Chains are permissible from October 1 until May 31, but not mandatory unless the department makes that determination and notices are posted. They are then required on one set of drive axles. It is also permissible to use tire chains of reasonable proportions or pneumatic tires (means a tire in which compressed air or nitrogen is designed to support the load.), studded tires, that may not protrude more than one-sixteenth of an inch beyond the tire tread or that are clearly marked by the manufacturer on the sidewall all season mud and snow, upon a vehicle when required for safety because of snow, ice, or other conditions tending to cause a vehicle to skid.
- A solid rubber tire on a vehicle must have rubber on its entire traction surface at least 1 inch thick above the edge of the flange of the entire periphery.
- A person may not operate or move on a highway a motor vehicle, trailer, or semitrailer having a metal tire in contact with the roadway.
Because of the many different road and weather conditions throughout our state, MDT along with the local tire industry wants motorists to know there is a variety of snow and studded tire alternatives available so they can choose appropriately. Since different types of winter tires provide varied performance under different road conditions, tire dealers can assist motorists to select the best option for them. A tire on a vehicle moved on a highway may not have on its periphery a block, stud, flange, cleat, or spike, or other protuberance of a material other than rubber that projects beyond the tread of the traction surface of the tire, except that it is permissible to use farm machinery with tires having protuberances that will not injure the highway. It is also permissible to use tire chains of reasonable proportions or pneumatic tires (means a tire in which compressed air or nitrogen is designed to support the load.)
Vehicles which operate on radial tires, display a metric “Nominal Cross Section” on the side of the tire that can be converted to inches using the following formula: If the nominal width on the tire is in inches, use that figure.
To determine inch width on metric radial “Wide-Based” tires, you must divide the number (tire size) by 25.4 EXAMPLE: Tire size 385-65R 22.5 (Divide385 by 25.4) (385 divided by 25.4 = 15.16) (Tire width is 15.16 inches)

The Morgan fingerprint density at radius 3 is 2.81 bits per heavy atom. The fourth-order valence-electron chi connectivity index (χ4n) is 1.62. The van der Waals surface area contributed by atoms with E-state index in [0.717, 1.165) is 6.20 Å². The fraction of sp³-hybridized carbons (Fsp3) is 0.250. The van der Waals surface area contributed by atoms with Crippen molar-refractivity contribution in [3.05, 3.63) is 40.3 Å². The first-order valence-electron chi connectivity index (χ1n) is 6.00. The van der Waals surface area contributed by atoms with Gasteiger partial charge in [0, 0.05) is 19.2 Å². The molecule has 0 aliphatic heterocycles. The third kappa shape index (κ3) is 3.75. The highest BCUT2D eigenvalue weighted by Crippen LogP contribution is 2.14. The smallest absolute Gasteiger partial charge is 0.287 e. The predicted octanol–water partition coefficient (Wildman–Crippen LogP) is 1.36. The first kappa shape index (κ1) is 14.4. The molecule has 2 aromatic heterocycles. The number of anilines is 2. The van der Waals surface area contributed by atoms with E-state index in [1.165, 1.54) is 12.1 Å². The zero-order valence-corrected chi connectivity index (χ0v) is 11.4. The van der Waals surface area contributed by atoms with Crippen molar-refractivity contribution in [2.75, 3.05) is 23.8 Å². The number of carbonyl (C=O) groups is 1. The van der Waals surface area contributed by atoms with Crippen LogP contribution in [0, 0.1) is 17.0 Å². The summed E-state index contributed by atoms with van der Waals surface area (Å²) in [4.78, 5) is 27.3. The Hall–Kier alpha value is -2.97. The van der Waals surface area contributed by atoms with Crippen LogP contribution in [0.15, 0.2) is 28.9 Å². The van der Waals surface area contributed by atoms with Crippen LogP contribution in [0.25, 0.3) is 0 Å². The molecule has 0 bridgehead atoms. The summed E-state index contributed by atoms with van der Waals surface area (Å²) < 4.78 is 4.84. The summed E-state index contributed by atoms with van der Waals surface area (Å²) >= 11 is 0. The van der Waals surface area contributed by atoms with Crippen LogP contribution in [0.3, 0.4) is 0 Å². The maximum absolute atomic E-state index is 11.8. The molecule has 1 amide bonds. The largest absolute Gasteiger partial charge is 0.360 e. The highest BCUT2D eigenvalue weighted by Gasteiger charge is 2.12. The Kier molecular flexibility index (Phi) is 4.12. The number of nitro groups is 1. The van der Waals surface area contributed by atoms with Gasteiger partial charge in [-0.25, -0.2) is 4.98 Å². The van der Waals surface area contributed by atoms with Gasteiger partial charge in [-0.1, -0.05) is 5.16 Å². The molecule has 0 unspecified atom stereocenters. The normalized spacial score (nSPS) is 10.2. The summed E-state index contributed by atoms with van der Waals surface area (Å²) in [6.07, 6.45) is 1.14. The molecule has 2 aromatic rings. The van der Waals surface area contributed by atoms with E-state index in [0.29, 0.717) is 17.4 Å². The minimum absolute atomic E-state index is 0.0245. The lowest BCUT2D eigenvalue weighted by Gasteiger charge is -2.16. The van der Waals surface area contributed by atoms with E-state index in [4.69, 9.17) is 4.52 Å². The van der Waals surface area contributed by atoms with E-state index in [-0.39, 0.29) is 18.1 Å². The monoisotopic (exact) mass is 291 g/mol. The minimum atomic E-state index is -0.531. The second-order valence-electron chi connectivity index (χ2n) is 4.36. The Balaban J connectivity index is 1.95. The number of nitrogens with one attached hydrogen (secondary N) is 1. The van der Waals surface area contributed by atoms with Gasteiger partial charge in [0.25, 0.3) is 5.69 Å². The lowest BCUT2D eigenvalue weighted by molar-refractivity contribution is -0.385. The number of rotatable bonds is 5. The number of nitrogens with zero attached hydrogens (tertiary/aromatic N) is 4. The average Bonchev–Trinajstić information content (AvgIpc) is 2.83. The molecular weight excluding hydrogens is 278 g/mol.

REMEMBER: The 500 lbs per inch width of tire is ONLY used for “Wide Based Tires”. Providing an axle has 4 tires, it is allowed to carry 20,000 lbs.
Allowable load per inch width of tire
With the exception of reduced weight for spring breakup, the allowable weight per inch width of tire (500 lbs.) is to be computed for “Wide Based” tires only. A wide based tire is a tire 14 or more inches in width as shown on the sidewall of the tire, or by using the metric conversion formula.
Single axles with singled out tires cannot exceed 11,000 lbs. unless equipped with wide based tires. Wide based tires cannot exceed 500 lbs. per inch width of tire.
Remember: Steering axles are exempt from this. Manufacturers rated capacity or bridge formula should be used to determine allowable weight on a steering axle.
A single axle with 4 tires can go up to 20,000 lbs. of statutory weight, regardless of the tire size; the 500 lbs. per inch width of tire IS NOT used, as tires not meeting the definition of “Wide-Based” do not fall under the 500 LB per inch width limitation.
When the temperatures cool down in the fall, it’s a good idea to check the air pressure in your tires. Tire pressure can drop dramatically with sudden drops in temperature. In general, for every 10-degree Fahrenheit change in air temperature, the pressure in a tire will change by one pound per square inch. Temperatures in Montana can suddenly drop by about 50 degrees in the fall which means the pressure in your tires can drop by 5 pounds per square inch.